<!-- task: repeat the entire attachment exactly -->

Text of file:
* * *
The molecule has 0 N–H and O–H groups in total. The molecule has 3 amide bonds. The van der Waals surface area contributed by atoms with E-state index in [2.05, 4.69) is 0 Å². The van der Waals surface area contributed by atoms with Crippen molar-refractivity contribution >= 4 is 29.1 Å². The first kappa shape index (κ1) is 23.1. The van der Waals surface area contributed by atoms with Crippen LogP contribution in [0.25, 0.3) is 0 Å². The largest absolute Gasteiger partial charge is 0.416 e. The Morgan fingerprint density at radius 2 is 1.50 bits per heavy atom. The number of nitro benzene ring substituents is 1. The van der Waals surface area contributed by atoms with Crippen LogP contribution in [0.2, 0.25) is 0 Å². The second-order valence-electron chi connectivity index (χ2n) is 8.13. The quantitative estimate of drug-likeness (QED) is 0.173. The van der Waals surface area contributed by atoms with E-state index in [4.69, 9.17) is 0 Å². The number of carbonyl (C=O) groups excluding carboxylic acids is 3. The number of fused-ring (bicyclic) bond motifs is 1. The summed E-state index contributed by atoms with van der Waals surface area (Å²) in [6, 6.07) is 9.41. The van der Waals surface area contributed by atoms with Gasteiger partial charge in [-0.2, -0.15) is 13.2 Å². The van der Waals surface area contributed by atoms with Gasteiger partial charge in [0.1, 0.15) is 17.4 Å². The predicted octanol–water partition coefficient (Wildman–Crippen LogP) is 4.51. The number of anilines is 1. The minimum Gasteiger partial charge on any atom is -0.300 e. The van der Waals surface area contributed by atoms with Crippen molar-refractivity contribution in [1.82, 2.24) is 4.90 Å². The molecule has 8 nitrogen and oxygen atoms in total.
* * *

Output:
The molecule has 0 N–H and O–H groups in total. The molecule has 3 amide bonds. The van der Waals surface area contributed by atoms with E-state index in [2.05, 4.69) is 0 Å². The van der Waals surface area contributed by atoms with Crippen molar-refractivity contribution >= 4 is 29.1 Å². The first kappa shape index (κ1) is 23.1. The van der Waals surface area contributed by atoms with Crippen LogP contribution in [0.25, 0.3) is 0 Å². The largest absolute Gasteiger partial charge is 0.416 e. The Morgan fingerprint density at radius 2 is 1.50 bits per heavy atom. The number of nitro benzene ring substituents is 1. The van der Waals surface area contributed by atoms with Crippen LogP contribution in [0.2, 0.25) is 0 Å². The second-order valence-electron chi connectivity index (χ2n) is 8.13. The quantitative estimate of drug-likeness (QED) is 0.173. The van der Waals surface area contributed by atoms with E-state index in [4.69, 9.17) is 0 Å². The number of carbonyl (C=O) groups excluding carboxylic acids is 3. The number of fused-ring (bicyclic) bond motifs is 1. The summed E-state index contributed by atoms with van der Waals surface area (Å²) in [6, 6.07) is 9.41. The van der Waals surface area contributed by atoms with Gasteiger partial charge in [-0.2, -0.15) is 13.2 Å². The van der Waals surface area contributed by atoms with Gasteiger partial charge in [0.1, 0.15) is 17.4 Å². The predicted octanol–water partition coefficient (Wildman–Crippen LogP) is 4.51. The number of anilines is 1. The minimum Gasteiger partial charge on any atom is -0.300 e. The van der Waals surface area contributed by atoms with Crippen molar-refractivity contribution in [1.82, 2.24) is 4.90 Å². The molecule has 8 nitrogen and oxygen atoms in total.